John Rowe, CIS, CHL, CRCST.
Manager, Sterile Processing
University Health System, San Antonio, TX
It is the responsibility of the Central Service/Sterile Processing Department to provide cleaned, tested and sterilized instrumentation to the OR on a daily basis. Tray volumes can fluctuate widely depending on the number of add-on procedures, turnovers, traumas and of course, late tray deliveries. This all occurs in addition to routine issues such as staff shortages, equipment downtimes and supply backorders. Mix in the occasional water leak or flood and you’ve got a typical day in the CS/SP department! Despite the challenges, sterile instruments are processed and delivered to the OR so patients can have life-saving procedures in order to continue on with their lives.
But how soon can you safely handle recently sterilized trays?
We all know that the standard autoclave reaches temperatures ranging from 270 to 275 degrees Fahrenheit, and even after the drying cycles, trays emerge from the chamber still hot (usually around 135 degrees). We also know that wet packs can occur if trays are improperly handled and placed on cold surfaces prematurely. But what if the OR needs a tray immediately? How long should the procedure be delayed until the tray can be delivered? In the Instructions For Use (IFUs) for the various containerization methods, as well as disposable blue wraps, the manufacturers recommend following the autoclave manufacturer’s IFUs. The autoclave manufacturers instruct users to follow AAMI standards as listed in ST79. Following the thread, the first answer given by the AAMI standard is to follow the containerization manufacturer IFUs. This brings the CS/SPD professional right back to where they started with no clear answer!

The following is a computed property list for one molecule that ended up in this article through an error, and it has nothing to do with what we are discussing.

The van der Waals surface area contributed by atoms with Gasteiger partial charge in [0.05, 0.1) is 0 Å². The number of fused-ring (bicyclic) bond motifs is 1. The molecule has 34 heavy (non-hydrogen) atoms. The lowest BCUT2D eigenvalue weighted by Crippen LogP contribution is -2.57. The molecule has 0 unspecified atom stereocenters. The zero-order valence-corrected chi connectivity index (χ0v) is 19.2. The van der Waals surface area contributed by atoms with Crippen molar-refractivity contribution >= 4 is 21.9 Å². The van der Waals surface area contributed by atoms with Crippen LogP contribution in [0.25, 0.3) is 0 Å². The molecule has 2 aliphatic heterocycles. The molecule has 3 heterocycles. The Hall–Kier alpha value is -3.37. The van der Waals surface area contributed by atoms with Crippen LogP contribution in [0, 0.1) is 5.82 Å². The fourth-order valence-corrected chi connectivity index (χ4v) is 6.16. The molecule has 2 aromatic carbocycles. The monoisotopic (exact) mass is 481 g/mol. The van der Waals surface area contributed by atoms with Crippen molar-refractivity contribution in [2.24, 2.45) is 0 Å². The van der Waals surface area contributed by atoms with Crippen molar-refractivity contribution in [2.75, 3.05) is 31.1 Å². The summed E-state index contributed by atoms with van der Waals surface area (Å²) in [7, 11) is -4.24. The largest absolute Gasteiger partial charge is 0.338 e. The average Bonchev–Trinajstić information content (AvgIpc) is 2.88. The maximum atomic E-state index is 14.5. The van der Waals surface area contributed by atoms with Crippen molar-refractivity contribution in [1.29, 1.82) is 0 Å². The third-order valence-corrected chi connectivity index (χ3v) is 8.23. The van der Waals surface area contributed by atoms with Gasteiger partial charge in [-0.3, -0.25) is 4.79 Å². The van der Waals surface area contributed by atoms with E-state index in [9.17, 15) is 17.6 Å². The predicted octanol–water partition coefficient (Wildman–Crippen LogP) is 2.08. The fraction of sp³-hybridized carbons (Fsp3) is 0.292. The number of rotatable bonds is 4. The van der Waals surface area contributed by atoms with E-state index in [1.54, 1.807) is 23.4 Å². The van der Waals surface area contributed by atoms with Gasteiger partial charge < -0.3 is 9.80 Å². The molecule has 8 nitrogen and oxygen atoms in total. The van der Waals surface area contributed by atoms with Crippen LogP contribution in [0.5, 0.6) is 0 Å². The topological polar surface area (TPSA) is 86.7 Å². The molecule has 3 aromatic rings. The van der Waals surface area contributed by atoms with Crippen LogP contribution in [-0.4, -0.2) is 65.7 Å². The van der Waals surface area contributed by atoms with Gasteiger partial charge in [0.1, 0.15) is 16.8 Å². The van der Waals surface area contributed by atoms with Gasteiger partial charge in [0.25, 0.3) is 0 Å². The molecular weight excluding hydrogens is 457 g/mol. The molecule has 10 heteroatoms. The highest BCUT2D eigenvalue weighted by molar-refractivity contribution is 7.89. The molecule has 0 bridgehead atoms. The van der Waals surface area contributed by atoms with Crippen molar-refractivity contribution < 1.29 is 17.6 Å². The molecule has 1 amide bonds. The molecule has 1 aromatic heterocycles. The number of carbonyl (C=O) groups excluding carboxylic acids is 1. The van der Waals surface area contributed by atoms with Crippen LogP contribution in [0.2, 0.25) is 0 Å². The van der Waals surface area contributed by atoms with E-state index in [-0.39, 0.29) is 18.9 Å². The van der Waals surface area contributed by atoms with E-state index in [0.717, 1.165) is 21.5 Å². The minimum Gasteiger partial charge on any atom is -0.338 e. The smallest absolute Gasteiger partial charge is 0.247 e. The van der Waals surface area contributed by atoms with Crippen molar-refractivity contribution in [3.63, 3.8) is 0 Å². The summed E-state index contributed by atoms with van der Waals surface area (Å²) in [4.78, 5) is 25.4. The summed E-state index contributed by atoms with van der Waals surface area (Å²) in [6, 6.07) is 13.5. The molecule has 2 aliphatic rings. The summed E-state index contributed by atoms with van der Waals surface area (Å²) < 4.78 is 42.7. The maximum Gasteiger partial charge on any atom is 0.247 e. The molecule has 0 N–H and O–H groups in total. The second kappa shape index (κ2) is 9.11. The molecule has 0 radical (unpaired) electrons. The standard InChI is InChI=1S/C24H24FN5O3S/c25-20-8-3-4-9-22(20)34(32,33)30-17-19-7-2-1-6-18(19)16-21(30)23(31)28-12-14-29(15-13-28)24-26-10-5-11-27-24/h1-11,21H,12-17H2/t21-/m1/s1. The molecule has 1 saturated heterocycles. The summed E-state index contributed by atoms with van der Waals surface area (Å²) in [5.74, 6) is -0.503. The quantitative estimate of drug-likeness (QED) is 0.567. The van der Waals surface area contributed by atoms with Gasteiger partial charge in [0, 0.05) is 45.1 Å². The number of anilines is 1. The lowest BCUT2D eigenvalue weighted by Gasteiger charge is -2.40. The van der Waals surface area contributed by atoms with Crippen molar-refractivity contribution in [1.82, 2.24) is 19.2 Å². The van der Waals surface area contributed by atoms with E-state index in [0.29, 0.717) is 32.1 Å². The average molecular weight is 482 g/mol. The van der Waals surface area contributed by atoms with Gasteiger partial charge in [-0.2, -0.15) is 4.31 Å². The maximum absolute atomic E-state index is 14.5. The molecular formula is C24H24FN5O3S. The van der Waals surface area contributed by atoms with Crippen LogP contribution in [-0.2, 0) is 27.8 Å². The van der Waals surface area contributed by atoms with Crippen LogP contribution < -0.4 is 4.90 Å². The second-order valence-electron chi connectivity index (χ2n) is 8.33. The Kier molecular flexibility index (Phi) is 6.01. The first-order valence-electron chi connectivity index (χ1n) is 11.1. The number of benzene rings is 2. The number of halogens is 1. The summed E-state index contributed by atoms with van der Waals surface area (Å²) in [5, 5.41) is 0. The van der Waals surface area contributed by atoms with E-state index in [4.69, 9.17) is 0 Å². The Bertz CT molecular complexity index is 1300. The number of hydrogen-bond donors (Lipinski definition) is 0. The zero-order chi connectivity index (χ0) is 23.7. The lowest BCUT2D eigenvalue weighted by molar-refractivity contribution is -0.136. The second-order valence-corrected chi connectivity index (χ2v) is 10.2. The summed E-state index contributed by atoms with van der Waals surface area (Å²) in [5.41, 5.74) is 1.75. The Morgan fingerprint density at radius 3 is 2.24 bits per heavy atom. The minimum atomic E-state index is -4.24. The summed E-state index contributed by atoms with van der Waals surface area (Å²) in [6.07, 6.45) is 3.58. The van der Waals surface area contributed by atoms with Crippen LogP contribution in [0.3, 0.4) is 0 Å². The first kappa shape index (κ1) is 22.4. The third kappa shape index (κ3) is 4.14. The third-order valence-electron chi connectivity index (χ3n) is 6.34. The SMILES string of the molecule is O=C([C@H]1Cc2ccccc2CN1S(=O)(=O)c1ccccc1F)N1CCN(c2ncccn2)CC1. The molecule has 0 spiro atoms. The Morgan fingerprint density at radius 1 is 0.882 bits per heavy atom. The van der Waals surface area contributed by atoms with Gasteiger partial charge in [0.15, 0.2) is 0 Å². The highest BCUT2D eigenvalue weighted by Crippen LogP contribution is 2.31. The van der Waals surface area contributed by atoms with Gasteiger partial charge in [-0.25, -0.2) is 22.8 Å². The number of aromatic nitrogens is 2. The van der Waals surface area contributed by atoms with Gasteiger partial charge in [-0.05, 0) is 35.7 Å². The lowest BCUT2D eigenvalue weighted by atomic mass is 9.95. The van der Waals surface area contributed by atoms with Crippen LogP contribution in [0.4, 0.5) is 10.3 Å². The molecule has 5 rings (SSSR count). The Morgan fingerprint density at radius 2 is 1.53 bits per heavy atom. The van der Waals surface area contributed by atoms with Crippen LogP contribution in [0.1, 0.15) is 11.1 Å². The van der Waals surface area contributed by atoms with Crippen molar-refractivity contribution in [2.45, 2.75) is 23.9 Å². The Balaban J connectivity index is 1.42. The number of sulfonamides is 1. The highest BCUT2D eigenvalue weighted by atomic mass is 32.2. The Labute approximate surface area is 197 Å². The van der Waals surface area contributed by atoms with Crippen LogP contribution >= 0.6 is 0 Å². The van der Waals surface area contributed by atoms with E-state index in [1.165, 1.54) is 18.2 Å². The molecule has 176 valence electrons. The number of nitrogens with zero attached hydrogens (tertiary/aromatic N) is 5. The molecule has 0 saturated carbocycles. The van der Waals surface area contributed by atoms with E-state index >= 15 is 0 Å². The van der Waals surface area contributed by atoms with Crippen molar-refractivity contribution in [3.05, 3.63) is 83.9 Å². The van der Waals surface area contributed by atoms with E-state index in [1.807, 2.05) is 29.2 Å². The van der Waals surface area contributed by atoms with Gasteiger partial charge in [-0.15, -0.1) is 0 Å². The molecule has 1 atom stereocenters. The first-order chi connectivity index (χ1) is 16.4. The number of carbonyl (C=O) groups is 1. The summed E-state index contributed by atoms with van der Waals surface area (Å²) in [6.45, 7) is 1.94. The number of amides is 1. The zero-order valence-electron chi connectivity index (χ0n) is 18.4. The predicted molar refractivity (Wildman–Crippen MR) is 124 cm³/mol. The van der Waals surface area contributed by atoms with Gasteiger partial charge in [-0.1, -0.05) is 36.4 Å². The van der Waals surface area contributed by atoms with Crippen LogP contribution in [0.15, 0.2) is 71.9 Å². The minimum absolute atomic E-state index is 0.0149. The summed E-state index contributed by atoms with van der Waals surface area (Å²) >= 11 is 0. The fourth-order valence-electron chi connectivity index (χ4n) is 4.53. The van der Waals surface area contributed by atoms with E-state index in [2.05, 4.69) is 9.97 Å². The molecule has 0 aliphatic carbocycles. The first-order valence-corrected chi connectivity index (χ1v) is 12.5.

Needless to say, knowing what to do can sometimes be a challenge if we just read IFUs.
But the question remains, how long should a tray cool down? AAMI does go on to say a minimum of thirty minutes is recommended, while two hours is the best practice. In the ‘real world’, it can be challenging to hold a tray for longer than thirty minutes (let alone two hours) in certain situations, especially if a tray is blue-wrapped.
Contamination can occur easily to any hot tray, and a common method to check the temperature of a tray is to touch it. This touch method was once suggested to this CS professional by a sales rep, to which my next question was “What if it is still hot?” The pause and quizzical expression I received as a response told me that this particular rep had not considered his ‘test’ could lead to contamination.
Another method to test the temperature is to use an infrared temperature gun, which will give a good indication of the external temperature of a tray. But if the tray contains dense metal mass or is heavily packed, the core temperature can vary widely from the gun reading.
The way forward is for every facility to take the cool down process as seriously as the cleaning and sterilization processes. Although IFUs state general timeframes, such as a minimum 20-minute dry time, this doesn’t consider the cool down time. Also, since each department varies in facility layout, workflow patterns, and various logistical concerns, there isn’t a hard and fast rule that can apply to everyone. But in delving into the meat of AAMI guidelines, interpreting IFUs, and finding a balance to meet high OR demand, each department should develop Standard Operating Procedures (SOPs) which will provide safe, sterile instrument trays to the OR. In juggling day-to-day challenges it can be difficult to find the time to write SOPs, but we owe it to each and every patient we serve to put forth the effort to achieve the best possible outcome. And remember, trays should cool to room temperature before handling.
John Rowe, CIS, CHL, CRCST.